Review: The Falcon and The Winter Soldier

Review: The Falcon and The Winter Soldier

Fights, Flag Smashers and the Falcon’s Moment. We review The Falcon and The Winter Soldier and its position in the MCU. Spoilers ahead!

Rating: 4/5

Last week saw the monumental step into phase four of the Marvel Cinematic Universe, as the final episode of The Falcon and The Winter Soldier aired on Disney+.

Where are they now? 

Captain America: Civil War saw the start of an unlikely friendship between two characters who couldn’t be more different. It took one comedic interaction in the film to trigger a follow-up series dedicated to the love/hate relationship of Sam Wilson and Bucky Barnes. A relationship that shouldn’t work in theory, but thrives in this action-packed, deeply written, and well-executed superhero show.

The show picks up from the fallout of Avengers: Endgame, where Steve Rogers hands over the Captain America shield to Sam. Not only did this trigger the start of the series, but gave the show a story to work with and unpack. Surprisingly, the first episode opened with Sam handing over the shield to the US government. We immediately see the beginning of a much-needed discussion about what it would mean for a black man to be Captain America. As for Bucky, the viewers meet him in a government-mandated therapy session. He is denying any signs of trauma or nightmares from his past as the highly-skilled, Super-Soldier assassin, The Winter Soldier.

The first episode builds the foundation for the characters and narrative. Viewers re-meet them in 2024. We see the impacts of The Blip on Sam, his family and the 106-year-old World War II soldier. They are suddenly expected to seamlessly assimilate back into society. It was disappointing to not see both characters meet in the first episode. However, it built anticipation for the chaos about to ensue once they meet in episode two. It did not disappoint.

The Flag Smashers

Sam and Bucky find themselves tackling various antagonists throughout the show. The most dominant one being the rise of the anti-nationalist group, the Flag Smashers. This group is led by the young, headstrong Karli Morgenthau. The Flag Smashers’ main motivation is to unite the post ‘Blip’ world as a society that exists without borders and to share resources equally. They are challenging the Global Repatriation Council, which give preferential treatment to the people who disappeared for five years.

Upon first look, Karli’s intentions are in the right place, but her execution falls short. To establish dominance in her movement, Karli steals Super-Soldier serum from the mysterious ‘Power Broker’. The struggle with the serum is one of the main power struggles within the show and invites an interesting perspective on what it means to be a ‘Super-Soldier’. It also brings a hard to hate enemy back into the mix.

Revival of the Buddy-Cops

Marvel fans recognised a strong partnership between Anthony Mackie and Sebastian Stan way before this show. The pair bring their offscreen chemistry onto this Disney+ platform and reignite the 80s buddy-cop dynamic one would usually see in films such as Lethal Weapon. Throughout the six episodes, the audience has an insight into two characters who have only ever been united with their mutual friend, Steve Rogers. But what happens when you take Steve away from the trio? Bucky and Sam must navigate this new dynamic – one that is similar to Nick, Winston and Schmidt in New Girl.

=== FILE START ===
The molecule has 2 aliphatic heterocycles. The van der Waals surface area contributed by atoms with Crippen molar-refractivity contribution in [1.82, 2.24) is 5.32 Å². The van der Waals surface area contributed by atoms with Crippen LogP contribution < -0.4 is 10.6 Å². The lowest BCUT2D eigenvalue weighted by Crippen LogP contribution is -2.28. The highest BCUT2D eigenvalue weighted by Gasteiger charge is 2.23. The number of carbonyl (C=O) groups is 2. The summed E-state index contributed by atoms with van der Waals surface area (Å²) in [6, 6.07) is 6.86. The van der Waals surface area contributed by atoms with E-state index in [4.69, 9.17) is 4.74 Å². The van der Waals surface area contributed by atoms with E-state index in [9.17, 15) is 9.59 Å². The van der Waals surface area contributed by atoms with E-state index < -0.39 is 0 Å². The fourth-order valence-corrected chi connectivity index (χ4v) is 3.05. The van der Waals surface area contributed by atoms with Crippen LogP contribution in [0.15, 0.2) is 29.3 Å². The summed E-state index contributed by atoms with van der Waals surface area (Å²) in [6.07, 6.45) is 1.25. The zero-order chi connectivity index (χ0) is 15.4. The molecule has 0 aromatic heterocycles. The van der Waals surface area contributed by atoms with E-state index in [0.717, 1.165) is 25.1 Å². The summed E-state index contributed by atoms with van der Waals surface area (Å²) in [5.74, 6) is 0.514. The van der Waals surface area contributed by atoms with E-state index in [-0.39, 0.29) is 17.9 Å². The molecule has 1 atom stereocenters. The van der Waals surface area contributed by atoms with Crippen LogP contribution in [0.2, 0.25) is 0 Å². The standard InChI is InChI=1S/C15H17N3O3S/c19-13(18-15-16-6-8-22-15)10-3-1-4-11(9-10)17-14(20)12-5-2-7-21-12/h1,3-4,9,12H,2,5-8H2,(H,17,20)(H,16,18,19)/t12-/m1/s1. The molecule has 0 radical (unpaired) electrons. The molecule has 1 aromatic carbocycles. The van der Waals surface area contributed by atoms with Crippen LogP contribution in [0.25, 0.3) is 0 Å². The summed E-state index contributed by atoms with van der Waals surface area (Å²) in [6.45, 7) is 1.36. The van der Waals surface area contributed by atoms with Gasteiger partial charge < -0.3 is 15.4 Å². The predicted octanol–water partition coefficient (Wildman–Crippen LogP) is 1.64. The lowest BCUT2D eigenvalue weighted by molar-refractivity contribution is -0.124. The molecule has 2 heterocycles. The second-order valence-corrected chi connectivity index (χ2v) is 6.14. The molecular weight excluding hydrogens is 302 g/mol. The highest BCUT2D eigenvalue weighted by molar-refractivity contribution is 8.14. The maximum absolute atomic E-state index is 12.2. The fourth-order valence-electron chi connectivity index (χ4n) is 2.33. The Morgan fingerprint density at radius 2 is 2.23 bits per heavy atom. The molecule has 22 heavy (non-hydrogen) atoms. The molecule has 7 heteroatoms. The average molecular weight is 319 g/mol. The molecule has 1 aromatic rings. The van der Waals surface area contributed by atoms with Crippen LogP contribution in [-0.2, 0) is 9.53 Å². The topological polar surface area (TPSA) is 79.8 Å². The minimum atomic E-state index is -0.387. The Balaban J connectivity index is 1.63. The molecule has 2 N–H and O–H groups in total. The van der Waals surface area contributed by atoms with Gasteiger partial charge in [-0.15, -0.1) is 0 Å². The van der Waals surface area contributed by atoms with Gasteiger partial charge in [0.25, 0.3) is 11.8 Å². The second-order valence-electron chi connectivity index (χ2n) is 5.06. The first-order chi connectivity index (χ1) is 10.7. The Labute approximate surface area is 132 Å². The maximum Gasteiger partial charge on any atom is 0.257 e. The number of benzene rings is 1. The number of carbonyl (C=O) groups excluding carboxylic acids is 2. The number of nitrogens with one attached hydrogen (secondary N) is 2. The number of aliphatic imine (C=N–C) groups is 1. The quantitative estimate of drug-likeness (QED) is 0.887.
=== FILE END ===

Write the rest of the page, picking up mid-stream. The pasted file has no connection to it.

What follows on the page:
The dynamic between the two was already cut out for them. You don’t have to look far on YouTube to find hours of press footage with Sebastian Stan and Anthony Mackie tag-teaming against Tom Holland or insulting one another. It’s enough to even make a non-MCU fan crack a smile. Luckily for viewers, we see some of that magic in the form of two beloved superheroes who have not previously had the attention or recognition they deserved. Usually described as “background characters”, Sam and Bucky prove to audiences just how important these characters can really be. They also show how well-loved and vital their roles can become in the Marvel Cinematic Universe.

Captain America: what does it mean?

“How does it feel?” An aged Steve Rogers asks Sam Wilson, as he holds the Captain America shield for the first time.

“Like it’s someone else’s.” Sam Wilson replies.

This quote underpins most of the show’s trajectory and we see the struggles Sam Wilson faces when confronting the possibility of him taking on the Captain America role. For Steve Rogers, his role and reputation were simple. Being a white man with blonde hair, blue eyes and full of Super Serum, he became the embodiment of what it meant to be American, on and off-screen. Now ten years later, what does it mean for Sam Wilson, a black man, to take on the Captain America shield?

America has a past and a present embroiled in racial tension. There are two very different lifestyles and treatments depending on the colour of your skin. Representing a country that does not represent you is not only a weighted ask, but something that seems unattainable. How can he step forward and be the embodiment of the American people when there is so much work to do to dismantle, challenge and eliminate racism?

In a moving monologue in the last episode, Sam speaks to politicians about what it means to be a black man in America and shines a light on the groups of people who are regularly neglected by the government, hence the uprising from the Flag Smashers. Co-written by Anthony Mackie himself, the monologue is a self-reflexive, honest moment for Sam and highlights his awareness that people dislike him because he is a black man holding the shield, but that is not enough to stop him from doing so.